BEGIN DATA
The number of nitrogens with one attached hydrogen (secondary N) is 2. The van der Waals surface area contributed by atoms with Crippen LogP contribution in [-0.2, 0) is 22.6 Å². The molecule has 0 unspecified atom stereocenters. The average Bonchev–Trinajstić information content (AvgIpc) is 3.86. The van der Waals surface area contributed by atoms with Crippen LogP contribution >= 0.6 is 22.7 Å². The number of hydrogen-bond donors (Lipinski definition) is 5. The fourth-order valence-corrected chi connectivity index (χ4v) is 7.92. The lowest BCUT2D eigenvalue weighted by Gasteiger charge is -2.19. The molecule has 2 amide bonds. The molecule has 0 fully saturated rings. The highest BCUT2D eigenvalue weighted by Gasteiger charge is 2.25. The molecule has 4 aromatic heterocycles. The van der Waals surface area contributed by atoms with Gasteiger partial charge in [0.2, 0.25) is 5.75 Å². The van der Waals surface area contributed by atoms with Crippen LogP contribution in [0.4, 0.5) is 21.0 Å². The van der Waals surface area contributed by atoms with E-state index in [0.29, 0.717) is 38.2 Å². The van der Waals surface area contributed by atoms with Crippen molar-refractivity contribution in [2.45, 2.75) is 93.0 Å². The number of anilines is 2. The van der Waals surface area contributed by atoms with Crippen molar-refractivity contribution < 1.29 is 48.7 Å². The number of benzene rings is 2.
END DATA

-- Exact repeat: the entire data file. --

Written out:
The number of nitrogens with one attached hydrogen (secondary N) is 2. The van der Waals surface area contributed by atoms with Crippen LogP contribution in [-0.2, 0) is 22.6 Å². The molecule has 0 unspecified atom stereocenters. The average Bonchev–Trinajstić information content (AvgIpc) is 3.86. The van der Waals surface area contributed by atoms with Crippen LogP contribution >= 0.6 is 22.7 Å². The number of hydrogen-bond donors (Lipinski definition) is 5. The fourth-order valence-corrected chi connectivity index (χ4v) is 7.92. The lowest BCUT2D eigenvalue weighted by Gasteiger charge is -2.19. The molecule has 2 amide bonds. The molecule has 0 fully saturated rings. The highest BCUT2D eigenvalue weighted by Gasteiger charge is 2.25. The molecule has 4 aromatic heterocycles. The van der Waals surface area contributed by atoms with Gasteiger partial charge in [0.2, 0.25) is 5.75 Å². The van der Waals surface area contributed by atoms with Crippen LogP contribution in [0.4, 0.5) is 21.0 Å². The van der Waals surface area contributed by atoms with E-state index in [0.29, 0.717) is 38.2 Å². The van der Waals surface area contributed by atoms with Crippen molar-refractivity contribution in [2.45, 2.75) is 93.0 Å². The number of anilines is 2. The van der Waals surface area contributed by atoms with Crippen molar-refractivity contribution < 1.29 is 48.7 Å². The number of benzene rings is 2.